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rant

health insurance

So this is what happens when a swing Senator comes from a state whose principal industry is insurance. He can single-handedly stop any health-care reform that might actually lead to less profit for the insurance industry, which includes pretty much any health-care reform that might actually save money.

(For those who haven't heard, Lieberman has apparently convinced the D's to remove the "Medicare at 55" clause from last week's compromise, because if that clause goes in, he goes out. And once they've given him this, he'll find something else to demand, and he'll get that too. And something else, and something else, until the entire bill is just an insurance-industry bailout.)

I don't suppose there's any hope of getting a non-mouth-foaming Republican like Olympia Snowe to break ranks....

Comments

Snowe will only agree to a trigger with so many conditions as to be useless. I think Harry Reid should finally show some backbone and head straight to reconciliation.

As for Lieberman, he and his wife will have a lot of atoning to do next Yom Tov IMNSHO. To think that this man almost became our vice president - !
Lieberman is slime; but he can't be blamed for "single-handedly" stopping anything, he is only one of 100 US Senators... it takes many more than one to stop or start anything in that "august" body (full snark mode on).

Why is it that Republican solidarity is so tight on nearly every issue? It is a scary group of loons they are all beholden to... That is the real scary part of this.
Because they Republicans know the bill is doomed, so they can afford to build politcal capital by holding tight formation against something they KNOW will not pass. It makes the loonies in "the base" happy, and the realists in the center can see the handwriting on the wall. The Repubes got nothing to lose by voting against it, and everything to lose by voting for it.

OTOH, I think Lieberslime CAN be said to be "single-handedly" holding up progress - since the Dummycractic caucus can't bring any real pressure to bear, he weilds disproportionate power for a lone Senator from Connecticut. And he's in the postion of being the swing vote on other stuff that other Senators need to happen, so he's essentially bulletproof. As Charlie Wilson put it, "I'm a guy who gets to say "yes" a lot. Makes me a real popular man." Only in Joe's case, he gets to say "no" and collect favors from the Repubes while cashing checks from the insurance industry. And Joe can read the political winds - he know the Dummycrats' collective failure to ride remove their heads from their asses means the Repubes stand an excellent chance of gaining ground in the next election. Having the Repubes owe him a big fat one will be to his favor.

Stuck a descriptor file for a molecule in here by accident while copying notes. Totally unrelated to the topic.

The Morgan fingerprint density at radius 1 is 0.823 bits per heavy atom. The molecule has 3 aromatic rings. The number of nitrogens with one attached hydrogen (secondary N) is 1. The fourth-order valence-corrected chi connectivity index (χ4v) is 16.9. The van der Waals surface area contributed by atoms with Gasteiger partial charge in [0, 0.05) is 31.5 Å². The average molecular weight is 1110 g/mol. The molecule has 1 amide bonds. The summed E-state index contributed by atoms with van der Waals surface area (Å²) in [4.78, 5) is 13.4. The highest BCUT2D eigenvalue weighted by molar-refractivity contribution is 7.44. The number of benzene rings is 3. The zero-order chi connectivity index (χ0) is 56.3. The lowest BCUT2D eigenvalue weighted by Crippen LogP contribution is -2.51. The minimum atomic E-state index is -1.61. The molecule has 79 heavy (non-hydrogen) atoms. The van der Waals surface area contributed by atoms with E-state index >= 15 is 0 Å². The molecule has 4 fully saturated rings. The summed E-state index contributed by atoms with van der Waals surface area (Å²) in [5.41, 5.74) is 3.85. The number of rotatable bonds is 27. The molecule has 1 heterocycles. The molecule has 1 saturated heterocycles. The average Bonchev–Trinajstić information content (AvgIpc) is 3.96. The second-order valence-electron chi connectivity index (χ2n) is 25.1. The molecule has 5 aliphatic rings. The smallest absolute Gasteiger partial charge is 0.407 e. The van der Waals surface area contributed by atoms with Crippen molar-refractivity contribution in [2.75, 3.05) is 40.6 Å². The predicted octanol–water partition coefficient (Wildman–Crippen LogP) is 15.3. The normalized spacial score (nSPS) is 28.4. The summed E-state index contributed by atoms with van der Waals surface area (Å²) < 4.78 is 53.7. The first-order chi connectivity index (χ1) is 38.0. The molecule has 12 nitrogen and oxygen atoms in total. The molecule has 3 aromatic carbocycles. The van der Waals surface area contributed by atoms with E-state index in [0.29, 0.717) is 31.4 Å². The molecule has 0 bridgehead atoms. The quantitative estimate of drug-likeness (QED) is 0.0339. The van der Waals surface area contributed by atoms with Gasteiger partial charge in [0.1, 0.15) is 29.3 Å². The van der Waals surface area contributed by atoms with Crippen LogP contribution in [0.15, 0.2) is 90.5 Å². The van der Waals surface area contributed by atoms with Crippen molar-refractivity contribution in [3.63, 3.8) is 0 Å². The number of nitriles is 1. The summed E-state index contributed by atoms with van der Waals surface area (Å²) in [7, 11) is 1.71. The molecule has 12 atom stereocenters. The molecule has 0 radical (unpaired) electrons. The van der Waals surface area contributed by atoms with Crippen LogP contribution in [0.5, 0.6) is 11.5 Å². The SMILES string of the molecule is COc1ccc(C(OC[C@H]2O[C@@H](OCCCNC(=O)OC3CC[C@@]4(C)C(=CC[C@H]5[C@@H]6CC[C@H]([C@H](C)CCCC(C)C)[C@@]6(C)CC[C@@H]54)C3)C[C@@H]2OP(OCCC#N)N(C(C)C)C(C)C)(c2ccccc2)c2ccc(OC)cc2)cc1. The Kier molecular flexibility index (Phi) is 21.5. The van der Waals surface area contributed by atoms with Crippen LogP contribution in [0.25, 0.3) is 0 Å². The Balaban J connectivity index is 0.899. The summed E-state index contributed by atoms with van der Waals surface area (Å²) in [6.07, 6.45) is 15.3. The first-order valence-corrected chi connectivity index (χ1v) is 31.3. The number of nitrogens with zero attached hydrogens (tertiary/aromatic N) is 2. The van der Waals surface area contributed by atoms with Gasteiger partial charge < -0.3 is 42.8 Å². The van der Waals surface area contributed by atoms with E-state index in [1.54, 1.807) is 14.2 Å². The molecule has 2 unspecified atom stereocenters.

Don't get me wrong - I'm a Democratic true-believer. I just wish the party would grow a pair. There were a lot of things I didn't like about Bill Clinton, but he clanked when he walked, and he didn't take shit from his own party's leadership, and he was willing to stomp a mudhole in anyone who seriously screwed him.

Just once, I'd like to see Obama bitch-slap Pelosi, put Harry Reid over a barrel, and show a tenth the politcal ruthlessness that keeps the Repubes a serious threat. Cerebral and balanced was great, but now it's time to take a sledgehammer to his own party. My great hope lay in that Rahm Emmanuel is jsut as much an attack dog as Karl Rove, but Obama needs to let him off the leash a little.
Because they Republicans know the bill is doomed, so they can afford to build politcal capital by holding tight formation against something they KNOW will not pass. It makes the loonies in "the base" happy, and the realists in the center can see the handwriting on the wall. The Repubes got nothing to lose by voting against it, and everything to lose by voting for it.

"The bill is doomed" may be an overstatement -- something will probably be passed that calls itself health-care reform. But it's true that if something is passed that actually works, the D's will get most of the credit, so the R's have less to gain from passing a good health-care reform bill than from "standing firm"... and when the bill doesn't do any good, the R's can blame the D's who were "in control" at the time it was passed.

Of course, whatever is passed may never take effect anyway: they've been talking about most of it taking effect in 2014, by which time there have been two chances for the R's to take over Congress, and one chance for them to take over the White House; if they managed to get both of those things, whatever is passed would be repealed before it can ever take effect.